A masterclass on philanthropy

Five can’t-miss lessons from a pair of gone but not forgotten community icons: Ed Lynch & Ray Hickey

Courtesy of news.cuna.org

The Vancouver Business Journal’s special edition on Philanthropy was scheduled to print today, Aug. 28. However, due to COVID-19, we have not been producing any print editions of the VBJ. This contributed column was scheduled to run in the Philanthropy edition.

I miss Ed Lynch and Ray Hickey.

This community has lost many others in the time since their deaths, but these guys stand out. I use the present tense here with intention and resolve because Ed and Ray truly live on in their actions and their legacies.

Mike Westby
MIKE WESTBY Westby Associates, Inc.

I had the extreme great fortune to work with both men on projects over the years. This work included several meetings and conversations. From my notes of those conversations I have actually created a workshop that focuses on a best practices model based on their words. To that end, it is also very fortunate that my first career was as a journalist because I was trained on how to take notes, and the importance of doing so.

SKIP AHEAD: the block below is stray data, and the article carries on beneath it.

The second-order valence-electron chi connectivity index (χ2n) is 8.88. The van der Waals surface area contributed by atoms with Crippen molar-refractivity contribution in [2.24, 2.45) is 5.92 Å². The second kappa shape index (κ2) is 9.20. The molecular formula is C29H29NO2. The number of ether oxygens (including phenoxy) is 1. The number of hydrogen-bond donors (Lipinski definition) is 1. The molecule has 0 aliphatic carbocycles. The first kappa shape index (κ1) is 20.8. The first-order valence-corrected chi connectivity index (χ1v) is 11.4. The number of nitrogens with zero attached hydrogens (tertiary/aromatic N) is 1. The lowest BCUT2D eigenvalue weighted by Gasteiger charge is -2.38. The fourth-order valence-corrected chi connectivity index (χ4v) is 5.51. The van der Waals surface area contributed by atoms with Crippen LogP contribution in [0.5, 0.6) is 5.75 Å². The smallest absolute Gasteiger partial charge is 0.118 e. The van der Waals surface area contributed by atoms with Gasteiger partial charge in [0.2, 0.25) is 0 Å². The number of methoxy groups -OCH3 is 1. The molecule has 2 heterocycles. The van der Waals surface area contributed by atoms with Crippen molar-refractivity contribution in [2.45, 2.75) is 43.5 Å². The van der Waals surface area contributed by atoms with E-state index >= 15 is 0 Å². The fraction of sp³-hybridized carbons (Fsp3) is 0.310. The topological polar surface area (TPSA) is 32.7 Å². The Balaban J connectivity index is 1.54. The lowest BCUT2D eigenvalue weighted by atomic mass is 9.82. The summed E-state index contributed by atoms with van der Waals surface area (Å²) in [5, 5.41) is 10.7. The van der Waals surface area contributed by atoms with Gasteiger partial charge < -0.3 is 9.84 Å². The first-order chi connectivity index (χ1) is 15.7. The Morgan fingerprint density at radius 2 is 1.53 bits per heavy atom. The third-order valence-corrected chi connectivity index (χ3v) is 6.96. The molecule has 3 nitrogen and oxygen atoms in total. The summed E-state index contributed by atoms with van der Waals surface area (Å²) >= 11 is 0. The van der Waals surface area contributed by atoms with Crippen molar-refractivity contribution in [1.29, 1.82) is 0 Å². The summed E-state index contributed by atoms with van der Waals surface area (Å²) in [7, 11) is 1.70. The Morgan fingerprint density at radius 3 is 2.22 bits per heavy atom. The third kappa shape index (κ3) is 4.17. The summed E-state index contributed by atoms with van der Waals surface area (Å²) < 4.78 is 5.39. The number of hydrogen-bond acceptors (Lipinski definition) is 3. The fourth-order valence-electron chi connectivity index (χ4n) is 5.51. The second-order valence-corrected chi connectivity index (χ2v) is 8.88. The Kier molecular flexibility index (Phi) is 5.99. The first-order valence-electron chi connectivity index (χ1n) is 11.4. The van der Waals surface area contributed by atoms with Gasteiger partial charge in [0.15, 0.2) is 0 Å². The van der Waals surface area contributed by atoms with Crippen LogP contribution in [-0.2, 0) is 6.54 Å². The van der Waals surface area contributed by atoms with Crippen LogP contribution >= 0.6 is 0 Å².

And so, as a result, I believe you are in for a treat because most of the words to follow are from Ed and Ray themselves. They echo with wisdom, common sense, truth and enduring power. If you’re lucky you will be able to – as I have done repeatedly with success – squeeze your eyes shut just right and conjure their faces and expressions. 

First, before I get to their words, in the event there are readers who aren’t familiar with our subjects, I offer the following snapshots of these two unique individuals.

Ed Lynch

Ed was born in 1920 in Los Angeles, Calif. Even before graduating from Stanford, and serving in the United States Navy, Ed had already served as a foreman at Lockheed Martin. He started at Peter Kiewit in 1957 and retired in 1985 as president of the company, after which he transitioned to philanthropy.

Ray Hickey